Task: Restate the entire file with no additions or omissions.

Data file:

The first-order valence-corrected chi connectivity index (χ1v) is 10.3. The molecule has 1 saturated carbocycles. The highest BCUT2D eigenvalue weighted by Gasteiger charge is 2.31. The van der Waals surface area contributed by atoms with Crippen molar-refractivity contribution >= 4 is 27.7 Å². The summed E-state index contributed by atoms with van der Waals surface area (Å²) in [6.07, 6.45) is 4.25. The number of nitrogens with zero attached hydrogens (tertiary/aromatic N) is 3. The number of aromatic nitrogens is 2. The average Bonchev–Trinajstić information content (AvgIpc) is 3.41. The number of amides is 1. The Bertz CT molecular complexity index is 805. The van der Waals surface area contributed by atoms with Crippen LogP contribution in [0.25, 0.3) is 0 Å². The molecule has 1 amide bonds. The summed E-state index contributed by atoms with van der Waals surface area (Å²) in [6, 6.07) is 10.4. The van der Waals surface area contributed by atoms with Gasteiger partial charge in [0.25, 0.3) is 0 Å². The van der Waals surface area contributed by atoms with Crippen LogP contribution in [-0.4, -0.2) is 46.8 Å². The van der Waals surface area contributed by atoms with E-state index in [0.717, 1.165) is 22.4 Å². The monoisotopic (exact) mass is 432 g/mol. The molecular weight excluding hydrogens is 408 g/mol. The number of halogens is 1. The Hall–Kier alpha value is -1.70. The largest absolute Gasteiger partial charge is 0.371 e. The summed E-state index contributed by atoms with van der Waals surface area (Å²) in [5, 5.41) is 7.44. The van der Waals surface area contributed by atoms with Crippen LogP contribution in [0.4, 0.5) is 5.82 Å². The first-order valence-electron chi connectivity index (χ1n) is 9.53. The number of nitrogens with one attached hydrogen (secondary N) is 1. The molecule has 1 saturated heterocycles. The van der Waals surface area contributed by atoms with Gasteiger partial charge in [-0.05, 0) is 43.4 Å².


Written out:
The first-order valence-corrected chi connectivity index (χ1v) is 10.3. The molecule has 1 saturated carbocycles. The highest BCUT2D eigenvalue weighted by Gasteiger charge is 2.31. The van der Waals surface area contributed by atoms with Crippen molar-refractivity contribution >= 4 is 27.7 Å². The summed E-state index contributed by atoms with van der Waals surface area (Å²) in [6.07, 6.45) is 4.25. The number of nitrogens with zero attached hydrogens (tertiary/aromatic N) is 3. The number of aromatic nitrogens is 2. The average Bonchev–Trinajstić information content (AvgIpc) is 3.41. The number of amides is 1. The Bertz CT molecular complexity index is 805. The van der Waals surface area contributed by atoms with Crippen LogP contribution in [0.25, 0.3) is 0 Å². The molecule has 1 amide bonds. The summed E-state index contributed by atoms with van der Waals surface area (Å²) in [6, 6.07) is 10.4. The van der Waals surface area contributed by atoms with Gasteiger partial charge in [0.25, 0.3) is 0 Å². The van der Waals surface area contributed by atoms with Crippen LogP contribution in [-0.4, -0.2) is 46.8 Å². The van der Waals surface area contributed by atoms with E-state index in [0.717, 1.165) is 22.4 Å². The monoisotopic (exact) mass is 432 g/mol. The molecular weight excluding hydrogens is 408 g/mol. The number of halogens is 1. The Hall–Kier alpha value is -1.70. The largest absolute Gasteiger partial charge is 0.371 e. The summed E-state index contributed by atoms with van der Waals surface area (Å²) in [5, 5.41) is 7.44. The van der Waals surface area contributed by atoms with Crippen LogP contribution in [0.4, 0.5) is 5.82 Å². The first-order valence-electron chi connectivity index (χ1n) is 9.53. The number of nitrogens with one attached hydrogen (secondary N) is 1. The molecule has 1 saturated heterocycles. The van der Waals surface area contributed by atoms with Gasteiger partial charge in [-0.05, 0) is 43.4 Å².